A series of 3 studies using samples of married or cohabiting people were conducted to develop a new scale for measuring resilience in couples. Resilience involves the extent to which couples engage in behaviors that help each partner cope during stressful life events. In the first study, 525 people responded to open-ended questions, and a qualitative analysis identified 49 different potential types of resilience behavior that people naturally experience and notice in their relationships. In the second study, 320 people completed a questionnaire assessing the 49 resilience behaviors. Several items were correlated with measures of well-being and quality of life, and results suggested that the domain of resilience items could be reduced to 2 factors: 1 pertaining to positive behavior and the other to negative. In the third study, 18 items were selected to create a new measure of couple resilience, and the measure was tested with a sample of 568 people. The new measure fit an expected 2-dimensional factor structure. Scales measuring positive and negative behavior were nearly orthogonal, but both correlated with measures of quality of life and well-being, and most effects remained significant after controlling for relationship satisfaction. The resilience scales had moderate cross-partner correlations when 2 partners reported on the same stressful event. These results provide preliminary validity evidence for use of the new measure of couple resilience.
This study investigated the extent to which researchers and clinicians can obtain valid retrospective self-reports of couples’ conflict interactions outside a laboratory setting. A distinction was made between relationship attribute variance, regarding a shared perspective of both partners, and informant-specific variance, regarding the unique vantage point of each partner. By examining convergent and divergent associations for each type of variance, this study clarified the risk that responses might be influenced by informant-specific biases related to levels of relationship satisfaction. This study also investigated potential moderators of validity. Participants included both members of 269 married and cohabiting couples (538 individuals) who completed online questionnaires. Results were analyzed using a correlated trait–correlated method minus one model. The total true variance included large components of both shared relationship attribute variance and informant-specific variance. Although the shared component was moderately correlated with relationship satisfaction, the informant-specific component was mostly distinct from satisfaction, suggesting minimal bias. Convergent correlations between partners were strong and mostly unrelated to potential moderating variables, albeit slightly smaller than reported in studies conducted in laboratory settings. The results generally support the validity for retrospective self-reports of conflict interactions, especially when reports are obtained from both members of a couple.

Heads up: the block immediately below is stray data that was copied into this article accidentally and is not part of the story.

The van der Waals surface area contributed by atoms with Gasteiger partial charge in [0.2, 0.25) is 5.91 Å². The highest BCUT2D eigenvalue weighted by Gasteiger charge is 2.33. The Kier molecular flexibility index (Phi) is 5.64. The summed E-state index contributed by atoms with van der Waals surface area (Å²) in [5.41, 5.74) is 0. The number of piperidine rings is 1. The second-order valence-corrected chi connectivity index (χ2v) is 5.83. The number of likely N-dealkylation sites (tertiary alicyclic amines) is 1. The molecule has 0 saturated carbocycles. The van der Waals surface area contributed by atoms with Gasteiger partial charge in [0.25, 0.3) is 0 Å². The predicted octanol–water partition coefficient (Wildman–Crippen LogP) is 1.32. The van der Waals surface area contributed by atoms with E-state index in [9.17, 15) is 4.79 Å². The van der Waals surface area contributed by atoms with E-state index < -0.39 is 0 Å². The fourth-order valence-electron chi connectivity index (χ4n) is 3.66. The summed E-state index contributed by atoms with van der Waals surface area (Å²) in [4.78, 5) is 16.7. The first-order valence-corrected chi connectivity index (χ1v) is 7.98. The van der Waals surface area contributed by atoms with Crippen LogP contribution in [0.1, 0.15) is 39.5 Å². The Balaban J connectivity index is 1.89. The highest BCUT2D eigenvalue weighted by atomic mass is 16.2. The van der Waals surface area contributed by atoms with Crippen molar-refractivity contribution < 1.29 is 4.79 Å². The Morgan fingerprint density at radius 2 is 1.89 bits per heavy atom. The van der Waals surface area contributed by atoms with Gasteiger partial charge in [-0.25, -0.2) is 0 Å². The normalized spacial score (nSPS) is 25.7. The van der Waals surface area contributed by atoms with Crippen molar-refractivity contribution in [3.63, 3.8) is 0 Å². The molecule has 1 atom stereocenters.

A series of 3 studies using nonclinical samples investigated validity associated with the Conflict Disengagement Inventory (CDI), a questionnaire developed to measure passive immobility and withdrawal as context-specific forms of disengagement in couples' conflicts. In the first study, 2,588 married participants completed the CDI, and an expected 2-dimensional factor structure was confirmed. Additionally, results demonstrated measurement invariance across racial/ethnic and gender groups. In the second study, 223 adults in committed romantic relationships completed the CDI along with measures of attachment, emotion, underlying concerns, withdrawal, relationship expectations, relationship satisfaction, and communication behavior. Although the disengagement scales were moderately correlated, the results provided consistent evidence of convergent and divergent validity. In the third study, a sample of 135 undergraduate students in romantic relationships completed the CDI and measures of emotion on up to 5 separate assessment sessions, with sessions spaced at least 2 weeks apart. Analyses of within-person effects using hierarchical linear modeling provide evidence that the CDI captures meaningful variance at the context-specific level. There was substantial variance within persons across different episodes of conflict and within-person changes in disengagement predicted corresponding within-person changes in emotion.
This study used latent change score models to examine how couples make progress toward resolution when they experience conflicts. It examined why negative conflict engagement might sometimes predict increased resolution, and how this process might be moderated by relationship satisfaction. A sample of 734 people in heterosexual marriages or cohabitation relationships were asked to identify an episode of relationship conflict and complete a questionnaire measuring types of negative behavior, attributions, anger, and soft emotion as well as measures of current discord, peak discord, positive behavior, and types of conflict disengagement. Negative engagement predicted peak levels of conflict discord, but for people in satisfying relationships, this effect was benign because large conflicts predicted large resolutions regardless of negative engagement levels.
This study investigated how emotion changes within persons across different episodes of romantic relationship conflict. Presumably, changes in different types of emotion are linked to changes in the types of underlying adaptive concerns people have during conflict, which in turn are linked to changes in the types of emotion that one's partner is perceived to express. Over the span of 8 weeks, 105 college students in romantic relationships completed between 2 and 5 online assessments of a recent relationship conflict. Hierarchical linear modeling was used to distinguish within-person effects from between-person effects. Results confirmed expected differences between types of emotion and types of underlying concern, indicated that most effects occur at the within-person level, and identified mediating pathways.